During the first class session of the class, I show Jean Rouch's classic ethnographic film on spirit possession -- Les Maitres Fous (The Crazy Masters [1954]). I ask the students to take notes and pay attention to how the film's images challenge their beliefs. It is a film that features a set of unforgettably shocking scenes: West Africans in colonial Ghana possessed by "European" spirits (The Governor General, The General of the Red Sea, The Doctor, The Wicked Major, and The Train Engineer). When these "new gods" take the bodies of their mediums, The Crazy Masters, as they are called to mimic colonial officials, shake uncontrollably. They handle fire without burning themselves. Their bulging eyes blaze with intensity. Salvia foams from their mouths as they speak in tongues -- several West African languages as well as English and French. A dog is sacrificed and The Crazy Masters not only drink its blood but also eat its boiled flesh -- an unsettling montage of images to say the least!

To contextualize the expected revulsion of such exotic transgression, I then screen Peter Adair's documentary, The Holy Ghost People (1962), set in Scrabble Creek, W. Va., in which rural white folks dance, pray, get possessed by the Holy Ghost and handle poisonous snakes -- a more familiar transgression. Again I ask the students to take notes and to compare and contrast the two rituals -- one set in West Africa; the other set in West Virginia. The films always trigger a great deal of classroom discussion. The students are routinely surprised to learn that spirit possession ceremonies are not only regularly performed in America, but that such seemingly "exotic rites" often employ a Christian idiom. For the next class session, I ask them to write short reaction papers on the films. These are read and discussed. Although the students usually struggle to come to terms with what they have seen, they sometimes remark that the films compelled them to think a new thought or feel a new feeling.

On occasion students cannot bear to watch the films. Some of them end up dropping the course. In one case, a student went to the Dean of College of Arts and Sciences at my university and complained that I had exposed the class to "satanic influences." She, too, dropped the course, an act that protected the sensibilities of her upbringing from the twists and turns of higher education.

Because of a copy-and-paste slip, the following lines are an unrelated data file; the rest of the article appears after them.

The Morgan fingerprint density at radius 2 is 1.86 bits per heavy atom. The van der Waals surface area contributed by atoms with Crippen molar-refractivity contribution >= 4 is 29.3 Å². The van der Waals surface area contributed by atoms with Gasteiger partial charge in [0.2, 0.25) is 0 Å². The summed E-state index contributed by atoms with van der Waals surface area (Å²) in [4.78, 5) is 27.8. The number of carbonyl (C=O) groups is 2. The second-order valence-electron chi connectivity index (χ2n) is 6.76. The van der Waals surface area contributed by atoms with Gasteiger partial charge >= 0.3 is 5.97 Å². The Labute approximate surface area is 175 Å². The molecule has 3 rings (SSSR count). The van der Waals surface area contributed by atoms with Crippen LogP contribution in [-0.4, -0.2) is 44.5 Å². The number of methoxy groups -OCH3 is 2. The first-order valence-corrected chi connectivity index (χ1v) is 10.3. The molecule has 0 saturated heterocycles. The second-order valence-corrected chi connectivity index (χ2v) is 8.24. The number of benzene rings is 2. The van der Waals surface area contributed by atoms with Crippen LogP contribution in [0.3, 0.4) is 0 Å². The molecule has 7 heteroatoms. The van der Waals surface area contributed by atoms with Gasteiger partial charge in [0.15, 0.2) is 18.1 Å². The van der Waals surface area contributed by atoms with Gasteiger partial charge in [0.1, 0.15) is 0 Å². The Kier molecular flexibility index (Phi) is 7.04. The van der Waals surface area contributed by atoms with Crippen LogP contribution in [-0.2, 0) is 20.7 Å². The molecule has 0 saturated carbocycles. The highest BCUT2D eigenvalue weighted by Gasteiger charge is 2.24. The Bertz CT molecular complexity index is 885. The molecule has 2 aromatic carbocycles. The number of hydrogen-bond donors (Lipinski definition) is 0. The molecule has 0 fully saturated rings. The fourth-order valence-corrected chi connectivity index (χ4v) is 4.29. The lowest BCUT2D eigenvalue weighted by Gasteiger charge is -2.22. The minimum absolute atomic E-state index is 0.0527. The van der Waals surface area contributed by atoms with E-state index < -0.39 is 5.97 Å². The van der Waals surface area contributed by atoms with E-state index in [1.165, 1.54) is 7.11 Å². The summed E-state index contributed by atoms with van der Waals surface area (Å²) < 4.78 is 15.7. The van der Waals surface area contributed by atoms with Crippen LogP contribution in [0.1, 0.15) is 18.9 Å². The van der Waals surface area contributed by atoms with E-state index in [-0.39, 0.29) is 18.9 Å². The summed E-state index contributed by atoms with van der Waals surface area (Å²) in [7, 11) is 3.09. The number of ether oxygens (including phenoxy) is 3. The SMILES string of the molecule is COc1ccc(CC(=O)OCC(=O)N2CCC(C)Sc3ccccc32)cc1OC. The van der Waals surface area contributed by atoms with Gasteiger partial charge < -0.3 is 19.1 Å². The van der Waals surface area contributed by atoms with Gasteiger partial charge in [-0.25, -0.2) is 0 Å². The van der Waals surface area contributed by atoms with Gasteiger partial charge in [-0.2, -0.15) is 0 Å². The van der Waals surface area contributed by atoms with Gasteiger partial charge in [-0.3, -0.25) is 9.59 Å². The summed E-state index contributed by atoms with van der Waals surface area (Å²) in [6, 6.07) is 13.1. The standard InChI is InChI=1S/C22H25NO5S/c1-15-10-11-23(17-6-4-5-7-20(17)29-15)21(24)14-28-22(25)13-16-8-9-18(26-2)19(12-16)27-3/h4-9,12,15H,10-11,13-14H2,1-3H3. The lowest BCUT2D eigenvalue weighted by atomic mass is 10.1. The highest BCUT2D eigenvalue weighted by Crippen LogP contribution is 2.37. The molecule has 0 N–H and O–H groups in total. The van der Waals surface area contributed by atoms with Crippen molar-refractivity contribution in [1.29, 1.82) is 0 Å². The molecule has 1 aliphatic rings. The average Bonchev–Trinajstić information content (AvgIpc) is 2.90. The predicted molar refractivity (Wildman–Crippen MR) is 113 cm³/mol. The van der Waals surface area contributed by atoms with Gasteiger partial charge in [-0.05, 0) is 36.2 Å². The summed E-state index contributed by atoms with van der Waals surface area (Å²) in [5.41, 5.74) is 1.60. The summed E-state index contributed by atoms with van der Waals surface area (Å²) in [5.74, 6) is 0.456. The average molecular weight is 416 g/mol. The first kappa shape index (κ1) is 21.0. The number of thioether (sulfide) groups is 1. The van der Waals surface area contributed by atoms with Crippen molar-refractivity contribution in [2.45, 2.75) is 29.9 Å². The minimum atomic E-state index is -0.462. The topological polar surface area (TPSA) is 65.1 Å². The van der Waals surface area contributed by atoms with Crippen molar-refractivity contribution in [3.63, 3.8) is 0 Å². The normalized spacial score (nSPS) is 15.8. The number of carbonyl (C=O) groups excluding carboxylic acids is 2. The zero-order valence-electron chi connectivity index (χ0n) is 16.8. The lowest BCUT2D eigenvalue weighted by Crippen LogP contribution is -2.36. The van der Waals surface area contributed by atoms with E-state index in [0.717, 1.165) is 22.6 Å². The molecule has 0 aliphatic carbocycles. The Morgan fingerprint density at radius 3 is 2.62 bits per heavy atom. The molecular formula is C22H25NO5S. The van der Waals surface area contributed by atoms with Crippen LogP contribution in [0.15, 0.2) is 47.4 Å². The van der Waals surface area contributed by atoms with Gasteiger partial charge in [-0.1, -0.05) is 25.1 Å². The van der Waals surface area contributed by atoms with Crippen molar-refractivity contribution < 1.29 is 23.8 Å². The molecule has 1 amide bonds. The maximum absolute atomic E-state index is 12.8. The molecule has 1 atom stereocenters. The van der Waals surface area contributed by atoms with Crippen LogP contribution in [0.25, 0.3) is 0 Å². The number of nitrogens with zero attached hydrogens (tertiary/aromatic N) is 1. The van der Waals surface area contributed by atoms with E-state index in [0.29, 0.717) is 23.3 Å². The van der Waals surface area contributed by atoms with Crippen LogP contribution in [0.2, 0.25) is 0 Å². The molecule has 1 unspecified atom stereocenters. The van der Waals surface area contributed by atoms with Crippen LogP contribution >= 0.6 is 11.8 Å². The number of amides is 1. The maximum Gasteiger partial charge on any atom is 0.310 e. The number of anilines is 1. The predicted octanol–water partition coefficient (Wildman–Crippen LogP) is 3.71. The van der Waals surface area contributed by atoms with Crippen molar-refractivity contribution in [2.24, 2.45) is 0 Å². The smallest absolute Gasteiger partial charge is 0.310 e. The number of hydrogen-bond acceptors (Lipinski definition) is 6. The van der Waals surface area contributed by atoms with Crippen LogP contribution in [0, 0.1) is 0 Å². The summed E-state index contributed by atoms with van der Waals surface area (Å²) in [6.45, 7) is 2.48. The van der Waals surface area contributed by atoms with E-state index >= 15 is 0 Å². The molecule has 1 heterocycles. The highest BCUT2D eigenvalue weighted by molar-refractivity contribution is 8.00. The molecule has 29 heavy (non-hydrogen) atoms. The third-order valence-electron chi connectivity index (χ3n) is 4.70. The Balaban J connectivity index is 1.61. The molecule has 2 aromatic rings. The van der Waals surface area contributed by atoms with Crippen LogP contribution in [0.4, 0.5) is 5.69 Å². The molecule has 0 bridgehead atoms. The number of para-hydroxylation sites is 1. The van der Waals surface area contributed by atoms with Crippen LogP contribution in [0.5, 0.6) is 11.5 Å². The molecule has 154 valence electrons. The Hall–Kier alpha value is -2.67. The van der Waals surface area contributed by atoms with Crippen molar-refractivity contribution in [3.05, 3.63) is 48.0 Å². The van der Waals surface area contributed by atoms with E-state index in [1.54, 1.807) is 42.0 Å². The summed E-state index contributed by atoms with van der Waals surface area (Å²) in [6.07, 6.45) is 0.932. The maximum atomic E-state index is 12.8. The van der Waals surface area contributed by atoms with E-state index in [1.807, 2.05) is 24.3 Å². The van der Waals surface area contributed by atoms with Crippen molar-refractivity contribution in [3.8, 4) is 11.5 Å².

If the Missouri amendment had been in force in my state, any number of students would have refused to watch, discuss or write about the transgressive films that I had screened. I would potentially face the same difficulties teaching students about systems of magical healing, sorcery, or witchcraft. Would I be able to gives lectures on Islam to students who believe that the Prophet's religion is evil? Would I be able to ask students who see Marx as the antichrist to write essays on Marx's ideas about religion?

In the end, higher education is not about re-affirming a set of narrow-minded beliefs; it is about the broad exploration of a wide-ranging set of beliefs and practices, some of which may disturb student sensibilities. Higher education is not about following a well-trodden path of social expectation -- whatever direction it may take -- but of learning how to think for oneself in an increasing complex and confusing world.

The Missouri amendment, which seems to have been fashioned by people with little knowledge of teaching and much fear of "higher order thinking," would obstruct the give and take of classroom debate, making it virtually impossible to teach courses in which professors challenge their students to prepare them to become citizens of an increasing complex and interconnected world.

Is it not madness to do everything in your power to undermine the education of our future generations?